Anybody could start a stock car racing sanctioning body as well, because each was essentially a middle man between drivers and track owners. Some, such as John Caveness of Southern Racing Enterprises, or Johnny Marcum, who launched the Midwest Association for Racing Cars, were very adept. Marcum's series survives to this day under the name of ARCA. Others, such as Dixie Auto Racing Enterprises, or DARE, launched by a black marketer who had done well during the War, never gained much traction.

The green flag waves for the first NASCAR race run at Road America: Tim Flock won the race.
Photo by Road America Archives.

The effort to promote stock car racing wasn't confined to the Southeast. Established sanctioning bodies such as IMCA, which started promoting races for production cars the same year as NASCAR, and the AAA, whose first championship for stock cars began in 1950, were active in the Midwest and Northeast.

In order to broaden the scope of NASCAR, France partnered with promoters such as Ed Otto to maintain a presence in the Northeast, Midwest and Canada. It was Otto who promoted the NASCAR race at Chicago's Soldier Field football stadium, for example. One of France's other partners was Bill Tuthill of the New England Stock Car Racing Association. France recruited West Coast promoter Bill Barkheimer into the fold as well. Throughout the 1950's, such divide and conquer strategies worked well for NASCAR and France, who worked ceaselessly to compete in all areas of the country against other promoters and organizations.

It was this vision for national recognition and ambition that distinguished France as well as his ability to sustain others' belief in his organization. Plus there was a real passion for the sport that went beyond money and power.

There was also one very practical aspect to France's ability to keep a leg up. The races on the Beach and Road Course in Daytona caught the imagination of racers as well as the public in general. Fans wanted to see the same cars and the same drivers who had raced against the tide in Daytona. Perhaps France's biggest task was keeping these drivers competing under the NASCAR banner, which he did through offering relatively good purses (usually of $5,000), relatively better safety, some insurance and a year-end points fund. He also penalized drivers in the points if they ran in rival series, a common practice by most sanctioning groups at the time.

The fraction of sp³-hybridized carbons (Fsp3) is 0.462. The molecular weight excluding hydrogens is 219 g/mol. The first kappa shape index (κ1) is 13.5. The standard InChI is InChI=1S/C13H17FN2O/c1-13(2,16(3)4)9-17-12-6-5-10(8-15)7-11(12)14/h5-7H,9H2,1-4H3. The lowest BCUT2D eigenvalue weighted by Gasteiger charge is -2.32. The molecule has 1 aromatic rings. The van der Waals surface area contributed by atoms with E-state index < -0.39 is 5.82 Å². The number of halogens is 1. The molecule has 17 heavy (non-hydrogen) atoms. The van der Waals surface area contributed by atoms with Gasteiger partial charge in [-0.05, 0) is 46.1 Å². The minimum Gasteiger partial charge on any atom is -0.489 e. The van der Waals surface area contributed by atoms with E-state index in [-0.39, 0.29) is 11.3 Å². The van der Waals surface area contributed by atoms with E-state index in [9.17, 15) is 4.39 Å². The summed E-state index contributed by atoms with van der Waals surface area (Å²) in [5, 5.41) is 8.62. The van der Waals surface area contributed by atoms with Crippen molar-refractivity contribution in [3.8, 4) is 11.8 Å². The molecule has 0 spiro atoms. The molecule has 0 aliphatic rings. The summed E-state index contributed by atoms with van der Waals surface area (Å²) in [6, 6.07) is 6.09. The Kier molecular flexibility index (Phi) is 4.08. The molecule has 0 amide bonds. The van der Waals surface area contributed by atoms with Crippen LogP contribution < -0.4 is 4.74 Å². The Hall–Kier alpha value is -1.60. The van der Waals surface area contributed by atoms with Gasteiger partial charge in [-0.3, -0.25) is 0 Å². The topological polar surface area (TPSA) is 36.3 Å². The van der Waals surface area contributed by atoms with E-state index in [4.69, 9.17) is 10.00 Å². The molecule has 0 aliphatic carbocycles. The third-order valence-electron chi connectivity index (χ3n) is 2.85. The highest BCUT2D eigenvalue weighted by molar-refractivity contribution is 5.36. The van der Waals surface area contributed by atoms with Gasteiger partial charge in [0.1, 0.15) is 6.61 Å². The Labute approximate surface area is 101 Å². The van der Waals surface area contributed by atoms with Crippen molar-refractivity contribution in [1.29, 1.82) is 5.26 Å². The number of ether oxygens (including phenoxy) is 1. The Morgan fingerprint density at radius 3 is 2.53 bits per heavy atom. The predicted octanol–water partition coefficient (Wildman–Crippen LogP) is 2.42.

Another practical advantage for France was the popularity of stock car racing in the Southeast and the incredible wealth of drivers it produced. Although he had competition from promoters such as Smith, Nunis and Caveness, the southern states always provided a solid schedule of events and star drivers with gate appeal. Was France in bed with bootleggers, who helped sell a lot of tickets due to their outlaw legends as well as skilled driving? Of course. But Gober Sosebee, to name one, was recruited by promoters all over the Southeast with appearance money. France was not alone among promoters when it came to the shotgun wedding of stock car racing and bootlegging.

Curtis Turner (99) won the 1956 Southern 500 at Darlington by a two-lap margin; Jim Paschal (26) was sixth in a Bill Stroppe Mercury.
Photo by Ford Motor Company.

There was another page to the book when it came to bootleggers and NASCAR. France's partner at the track in Martinsville was Clay Earles, and his partner at the Occoneechee Speedway dirt track near Hillsborough, N.C. -- essentially a longer version of Martinsville set next to a large hillside -- was Enoch Staley of Wilkes County, N.C. Both partners were known to be deeply involved in the bootlegging trade. There's also a longstanding rumor in Atlanta that bootlegger Parks helped finance some of France's operations in the days when renting facilities and running races almost weekly could mean a severe strain on cash flow.

Ultimately, France delivered the knockout punch by spending virtually all of the money that he made in the 1950's to build the Daytona International Speedway. Opened in 1959, it continues to stand as consecrated crucible of speed and the ultimate test in a 500-mile race aboard a stock car due to its challenge, history and the Speed Weeks format. Sometimes overlooked is the fact that once France built his speedway by the sea at enormous personal risk and effort, his competitors for top billing in stock car racing faded into the background when the Roaring Sixties took off.

Except for Smith, of course, who completed the Charlotte Motor Speedway with partner Curtis Turner a year after Daytona opened. Smith decided if he couldn't beat France, he might as well join him. Despite a lot of able competition, nobody could beat France when it came to organizing stock car racing.

Jonathan Ingram can be reached at jonathan@jingrambooks.com

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Series GENERAL , HISTORY , NASCAR